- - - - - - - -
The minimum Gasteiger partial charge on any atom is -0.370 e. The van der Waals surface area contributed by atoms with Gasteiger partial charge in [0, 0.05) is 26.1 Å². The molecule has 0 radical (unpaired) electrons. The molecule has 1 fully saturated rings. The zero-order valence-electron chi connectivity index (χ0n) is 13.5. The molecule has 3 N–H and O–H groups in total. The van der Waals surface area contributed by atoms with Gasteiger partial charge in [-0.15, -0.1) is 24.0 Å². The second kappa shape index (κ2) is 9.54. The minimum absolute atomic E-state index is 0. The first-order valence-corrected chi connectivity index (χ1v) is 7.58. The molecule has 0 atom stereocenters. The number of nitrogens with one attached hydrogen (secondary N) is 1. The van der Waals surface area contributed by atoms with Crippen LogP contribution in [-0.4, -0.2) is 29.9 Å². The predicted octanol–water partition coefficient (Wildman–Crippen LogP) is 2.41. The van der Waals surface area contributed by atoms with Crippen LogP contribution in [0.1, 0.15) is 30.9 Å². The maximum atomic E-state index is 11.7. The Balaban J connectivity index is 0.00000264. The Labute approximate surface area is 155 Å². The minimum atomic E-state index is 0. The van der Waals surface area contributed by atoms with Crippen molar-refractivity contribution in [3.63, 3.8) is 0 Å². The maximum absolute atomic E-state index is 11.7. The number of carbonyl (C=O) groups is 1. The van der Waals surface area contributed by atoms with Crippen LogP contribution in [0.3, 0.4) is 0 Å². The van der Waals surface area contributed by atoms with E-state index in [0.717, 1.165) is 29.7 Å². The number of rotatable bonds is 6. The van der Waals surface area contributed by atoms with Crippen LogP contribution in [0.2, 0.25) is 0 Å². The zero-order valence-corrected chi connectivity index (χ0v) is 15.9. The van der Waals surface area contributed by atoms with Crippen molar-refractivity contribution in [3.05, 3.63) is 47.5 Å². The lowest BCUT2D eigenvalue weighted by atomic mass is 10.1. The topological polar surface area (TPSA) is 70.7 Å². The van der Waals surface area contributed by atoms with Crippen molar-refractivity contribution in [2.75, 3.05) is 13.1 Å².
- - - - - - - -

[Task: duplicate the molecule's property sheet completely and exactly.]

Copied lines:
The minimum Gasteiger partial charge on any atom is -0.370 e. The van der Waals surface area contributed by atoms with Gasteiger partial charge in [0, 0.05) is 26.1 Å². The molecule has 0 radical (unpaired) electrons. The molecule has 1 fully saturated rings. The zero-order valence-electron chi connectivity index (χ0n) is 13.5. The molecule has 3 N–H and O–H groups in total. The van der Waals surface area contributed by atoms with Gasteiger partial charge in [-0.15, -0.1) is 24.0 Å². The second kappa shape index (κ2) is 9.54. The minimum absolute atomic E-state index is 0. The first-order valence-corrected chi connectivity index (χ1v) is 7.58. The molecule has 0 atom stereocenters. The number of nitrogens with one attached hydrogen (secondary N) is 1. The van der Waals surface area contributed by atoms with Crippen LogP contribution in [-0.4, -0.2) is 29.9 Å². The predicted octanol–water partition coefficient (Wildman–Crippen LogP) is 2.41. The van der Waals surface area contributed by atoms with Crippen LogP contribution in [0.1, 0.15) is 30.9 Å². The maximum atomic E-state index is 11.7. The Balaban J connectivity index is 0.00000264. The Labute approximate surface area is 155 Å². The minimum atomic E-state index is 0. The van der Waals surface area contributed by atoms with Crippen molar-refractivity contribution in [3.63, 3.8) is 0 Å². The maximum absolute atomic E-state index is 11.7. The number of carbonyl (C=O) groups is 1. The van der Waals surface area contributed by atoms with Crippen LogP contribution in [0.3, 0.4) is 0 Å². The van der Waals surface area contributed by atoms with E-state index in [0.717, 1.165) is 29.7 Å². The number of rotatable bonds is 6. The van der Waals surface area contributed by atoms with Crippen LogP contribution in [0.2, 0.25) is 0 Å². The zero-order valence-corrected chi connectivity index (χ0v) is 15.9. The van der Waals surface area contributed by atoms with Crippen molar-refractivity contribution in [3.05, 3.63) is 47.5 Å². The lowest BCUT2D eigenvalue weighted by atomic mass is 10.1. The topological polar surface area (TPSA) is 70.7 Å². The van der Waals surface area contributed by atoms with Crippen molar-refractivity contribution in [2.75, 3.05) is 13.1 Å².